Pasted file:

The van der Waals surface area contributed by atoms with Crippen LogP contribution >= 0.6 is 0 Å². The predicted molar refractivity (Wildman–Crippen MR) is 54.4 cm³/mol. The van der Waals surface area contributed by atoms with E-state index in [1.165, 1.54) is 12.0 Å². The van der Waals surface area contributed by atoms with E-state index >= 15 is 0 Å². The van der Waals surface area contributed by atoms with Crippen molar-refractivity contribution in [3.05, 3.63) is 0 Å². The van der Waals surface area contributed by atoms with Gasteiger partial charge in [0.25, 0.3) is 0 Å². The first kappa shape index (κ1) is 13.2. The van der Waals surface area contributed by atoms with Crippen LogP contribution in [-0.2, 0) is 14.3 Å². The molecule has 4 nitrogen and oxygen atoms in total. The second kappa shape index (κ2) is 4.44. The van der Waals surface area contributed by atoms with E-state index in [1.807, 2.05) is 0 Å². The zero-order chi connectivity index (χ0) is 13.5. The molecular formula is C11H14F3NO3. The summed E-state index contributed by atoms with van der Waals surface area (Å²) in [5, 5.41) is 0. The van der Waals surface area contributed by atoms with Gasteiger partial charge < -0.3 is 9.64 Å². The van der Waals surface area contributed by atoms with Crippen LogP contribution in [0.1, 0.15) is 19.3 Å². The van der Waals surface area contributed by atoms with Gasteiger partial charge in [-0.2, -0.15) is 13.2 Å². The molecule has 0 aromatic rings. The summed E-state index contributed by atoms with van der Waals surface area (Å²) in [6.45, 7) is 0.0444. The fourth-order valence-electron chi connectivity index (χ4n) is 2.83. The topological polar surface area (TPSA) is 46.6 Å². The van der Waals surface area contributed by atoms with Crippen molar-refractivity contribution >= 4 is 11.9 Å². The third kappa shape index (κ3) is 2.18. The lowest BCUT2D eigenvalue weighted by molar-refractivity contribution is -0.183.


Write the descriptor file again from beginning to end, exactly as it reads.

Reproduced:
The van der Waals surface area contributed by atoms with Crippen LogP contribution >= 0.6 is 0 Å². The predicted molar refractivity (Wildman–Crippen MR) is 54.4 cm³/mol. The van der Waals surface area contributed by atoms with E-state index in [1.165, 1.54) is 12.0 Å². The van der Waals surface area contributed by atoms with E-state index >= 15 is 0 Å². The van der Waals surface area contributed by atoms with Crippen molar-refractivity contribution in [3.05, 3.63) is 0 Å². The van der Waals surface area contributed by atoms with Gasteiger partial charge in [0.25, 0.3) is 0 Å². The first kappa shape index (κ1) is 13.2. The van der Waals surface area contributed by atoms with Crippen LogP contribution in [-0.2, 0) is 14.3 Å². The molecule has 4 nitrogen and oxygen atoms in total. The second kappa shape index (κ2) is 4.44. The van der Waals surface area contributed by atoms with E-state index in [1.807, 2.05) is 0 Å². The zero-order chi connectivity index (χ0) is 13.5. The molecular formula is C11H14F3NO3. The summed E-state index contributed by atoms with van der Waals surface area (Å²) in [5, 5.41) is 0. The van der Waals surface area contributed by atoms with Gasteiger partial charge < -0.3 is 9.64 Å². The van der Waals surface area contributed by atoms with Crippen LogP contribution in [0.1, 0.15) is 19.3 Å². The van der Waals surface area contributed by atoms with Gasteiger partial charge in [-0.2, -0.15) is 13.2 Å². The molecule has 0 aromatic rings. The summed E-state index contributed by atoms with van der Waals surface area (Å²) in [6.45, 7) is 0.0444. The fourth-order valence-electron chi connectivity index (χ4n) is 2.83. The topological polar surface area (TPSA) is 46.6 Å². The van der Waals surface area contributed by atoms with Crippen molar-refractivity contribution >= 4 is 11.9 Å². The third kappa shape index (κ3) is 2.18. The lowest BCUT2D eigenvalue weighted by molar-refractivity contribution is -0.183.